"The future will be better tomorrow." -- George W. Bush
Small claims court is part of your municipal or justice court. Most
small claims disputes are about money damages under $5,000. But this
court also can order someone to do something, such as to return a
borrowed bicycle or lawn mower. Although you may consult with a lawyer
outside the courtroom, you must argue your own case before a judge. The
regular filing fee is $15 or $30 and cases are usually heard within 40
to 70 days after the forms are filed.
FILING A COMPLAINT
If you are the plaintiff -- the person who demands payment or asks for
some other kind of settlement of a dispute -- you are the one who begins
a small claims action by filing a complaint with the clerk of the court.
In the complaint, you must briefly describe why you should win the case
and how much money you want to be paid or what other action you want the
opposing party to take. At the time of the trial, you will be asked to
provide all the facts of the case.
If you are the defendant -- the person being sued -- you will get an
order to appear at a small claims hearing. You may also file a Claim of
Defendant against the plaintiff. It may be a good idea for you to try to
settle the matter before going to court. If both sides agree on a
settlement, it is best to put it in writing with both of your signatures
and the date. The plaintiff should then file a "request for dismissal."
If you can't settle the case out of court, you must appear at the
hearing or request a new court date or a transfer of the case to another
court. If you do not take one of these actions, the court may make an
order against you.
At the hearing, both parties will explain their sides of the story to
the judge. You can present witnesses and evidence. It is important for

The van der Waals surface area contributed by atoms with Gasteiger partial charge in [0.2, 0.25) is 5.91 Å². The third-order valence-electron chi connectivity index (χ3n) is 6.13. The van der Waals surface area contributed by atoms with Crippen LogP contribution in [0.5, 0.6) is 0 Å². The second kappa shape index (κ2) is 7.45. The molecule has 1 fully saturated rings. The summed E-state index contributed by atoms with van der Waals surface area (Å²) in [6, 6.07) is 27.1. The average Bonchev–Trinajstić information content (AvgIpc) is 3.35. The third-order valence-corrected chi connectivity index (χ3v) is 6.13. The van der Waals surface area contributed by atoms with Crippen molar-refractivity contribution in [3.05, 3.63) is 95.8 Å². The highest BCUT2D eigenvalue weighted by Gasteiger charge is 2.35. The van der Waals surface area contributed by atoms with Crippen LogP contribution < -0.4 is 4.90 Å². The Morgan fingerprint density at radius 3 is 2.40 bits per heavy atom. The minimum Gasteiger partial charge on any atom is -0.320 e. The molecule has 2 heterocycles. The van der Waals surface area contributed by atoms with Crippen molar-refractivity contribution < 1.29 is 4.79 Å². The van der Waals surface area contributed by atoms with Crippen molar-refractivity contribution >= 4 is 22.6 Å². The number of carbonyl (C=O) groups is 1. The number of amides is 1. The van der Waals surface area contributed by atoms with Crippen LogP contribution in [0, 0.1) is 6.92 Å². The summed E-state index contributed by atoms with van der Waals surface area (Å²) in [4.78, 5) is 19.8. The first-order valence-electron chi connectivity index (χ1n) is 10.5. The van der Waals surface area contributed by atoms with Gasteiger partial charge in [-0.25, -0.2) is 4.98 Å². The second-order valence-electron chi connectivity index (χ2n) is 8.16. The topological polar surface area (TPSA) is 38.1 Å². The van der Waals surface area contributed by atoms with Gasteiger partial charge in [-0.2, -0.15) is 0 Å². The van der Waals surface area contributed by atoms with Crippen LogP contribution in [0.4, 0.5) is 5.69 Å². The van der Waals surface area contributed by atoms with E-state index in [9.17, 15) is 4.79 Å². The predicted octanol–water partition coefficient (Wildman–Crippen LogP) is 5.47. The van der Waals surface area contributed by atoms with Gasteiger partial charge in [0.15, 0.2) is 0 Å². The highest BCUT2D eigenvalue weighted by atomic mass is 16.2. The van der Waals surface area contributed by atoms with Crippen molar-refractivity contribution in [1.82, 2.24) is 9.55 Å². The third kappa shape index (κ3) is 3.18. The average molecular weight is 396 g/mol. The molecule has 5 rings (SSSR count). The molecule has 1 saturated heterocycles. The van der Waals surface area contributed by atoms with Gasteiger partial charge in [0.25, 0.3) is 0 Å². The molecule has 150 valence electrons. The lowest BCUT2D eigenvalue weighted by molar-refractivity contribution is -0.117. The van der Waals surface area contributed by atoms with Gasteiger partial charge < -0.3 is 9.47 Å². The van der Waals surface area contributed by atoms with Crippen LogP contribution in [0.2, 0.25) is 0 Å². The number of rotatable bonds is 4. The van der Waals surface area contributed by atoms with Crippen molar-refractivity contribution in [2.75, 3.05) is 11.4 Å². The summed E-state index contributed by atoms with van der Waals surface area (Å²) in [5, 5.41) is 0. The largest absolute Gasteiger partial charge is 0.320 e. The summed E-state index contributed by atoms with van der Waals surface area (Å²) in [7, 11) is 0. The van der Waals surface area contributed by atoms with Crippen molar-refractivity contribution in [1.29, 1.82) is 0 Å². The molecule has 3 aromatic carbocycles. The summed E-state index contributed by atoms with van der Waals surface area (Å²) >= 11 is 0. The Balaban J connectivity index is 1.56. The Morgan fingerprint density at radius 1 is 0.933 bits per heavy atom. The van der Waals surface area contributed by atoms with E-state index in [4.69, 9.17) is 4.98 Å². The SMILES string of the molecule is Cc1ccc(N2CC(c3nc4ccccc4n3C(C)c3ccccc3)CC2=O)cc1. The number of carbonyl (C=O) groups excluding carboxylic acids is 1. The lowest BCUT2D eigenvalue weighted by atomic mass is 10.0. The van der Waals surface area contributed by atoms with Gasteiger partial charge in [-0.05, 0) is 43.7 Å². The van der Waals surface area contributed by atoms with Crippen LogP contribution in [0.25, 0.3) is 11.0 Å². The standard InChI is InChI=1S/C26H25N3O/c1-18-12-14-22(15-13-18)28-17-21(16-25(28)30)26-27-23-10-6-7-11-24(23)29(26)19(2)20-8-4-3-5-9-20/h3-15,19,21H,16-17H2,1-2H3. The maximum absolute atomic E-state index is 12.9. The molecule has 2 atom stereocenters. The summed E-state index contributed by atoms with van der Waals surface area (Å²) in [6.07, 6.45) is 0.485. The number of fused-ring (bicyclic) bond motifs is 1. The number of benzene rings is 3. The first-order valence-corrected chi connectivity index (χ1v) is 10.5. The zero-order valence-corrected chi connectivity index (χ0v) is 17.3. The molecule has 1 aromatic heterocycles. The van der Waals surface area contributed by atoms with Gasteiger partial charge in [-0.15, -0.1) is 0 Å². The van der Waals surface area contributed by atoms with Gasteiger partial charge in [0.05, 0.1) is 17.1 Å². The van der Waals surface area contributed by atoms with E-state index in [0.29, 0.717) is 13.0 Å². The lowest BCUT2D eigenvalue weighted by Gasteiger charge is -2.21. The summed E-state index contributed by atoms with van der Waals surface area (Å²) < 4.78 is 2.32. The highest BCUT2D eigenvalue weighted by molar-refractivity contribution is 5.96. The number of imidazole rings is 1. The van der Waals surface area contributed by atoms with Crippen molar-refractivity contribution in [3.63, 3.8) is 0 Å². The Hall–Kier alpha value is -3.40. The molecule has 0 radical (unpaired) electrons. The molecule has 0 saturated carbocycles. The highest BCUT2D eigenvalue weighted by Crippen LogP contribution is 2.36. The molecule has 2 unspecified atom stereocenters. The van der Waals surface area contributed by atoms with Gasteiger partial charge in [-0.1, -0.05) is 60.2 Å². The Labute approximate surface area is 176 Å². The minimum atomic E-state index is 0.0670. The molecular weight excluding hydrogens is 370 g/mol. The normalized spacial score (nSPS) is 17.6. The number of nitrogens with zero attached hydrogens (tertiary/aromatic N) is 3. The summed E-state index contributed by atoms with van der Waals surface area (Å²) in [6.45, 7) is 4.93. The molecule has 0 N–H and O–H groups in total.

you to come to court well prepared and that you talk only about things
that are relevant to the case.
After hearing both sides of the story, the judge will make a decision
based on the law and on fairness and on common sense. The judge can make
the decision at the hearing or choose to make the decision later after
going over the evidence or researching a point of law. Generally, the
plaintiff and the defendant should get a notice of the judge's decision
in the mail within three weeks after the court hearing.
In California, only the defendant in this type of case can appeal the
judgment, although, under certain circumstances, either party may ask
the court to correct or set aside a judgment.
SMALL CLAIMS LEGAL ADVISORS
Each county is required to have a Small Claims Legal Advisor to give
free advice. The kinds of services offered vary from county to county.
The court clerk's office can tell you about the services available in
your court but is not permitted to give you legal advice. The clerk also
can give you information sheets that explain how to fill out the
necessary small claims court forms.
In addition, the Department of Consumer Affairs offers an information
booklet about small claims court procedures (Department of Consumer
Affairs, P.O. Box 310, Sacramento, CA 95802; tel. 916-445-1254).
WHO CAN SUE
To sue or to be sued in small claims court, a person must be at least 18
years old and mentally competent. U.S. citizenship is not required.
Minors or the mentally impaired must have a specialized guardian called
a guardian ad litem--a guardian just to handle that particular case.
Because of the large workloads in courts today, temporary judges can
help to provide speedy resolution of minor cases, including small claims
matters. A temporary judge, sometimes called a Judge Pro Tem, may be
appointed by the court to handle such cases if both parties in the
dispute agree to allow a temporary judge to hear the matter. Temporary
judges are attorneys who are members of the State Bar of California.
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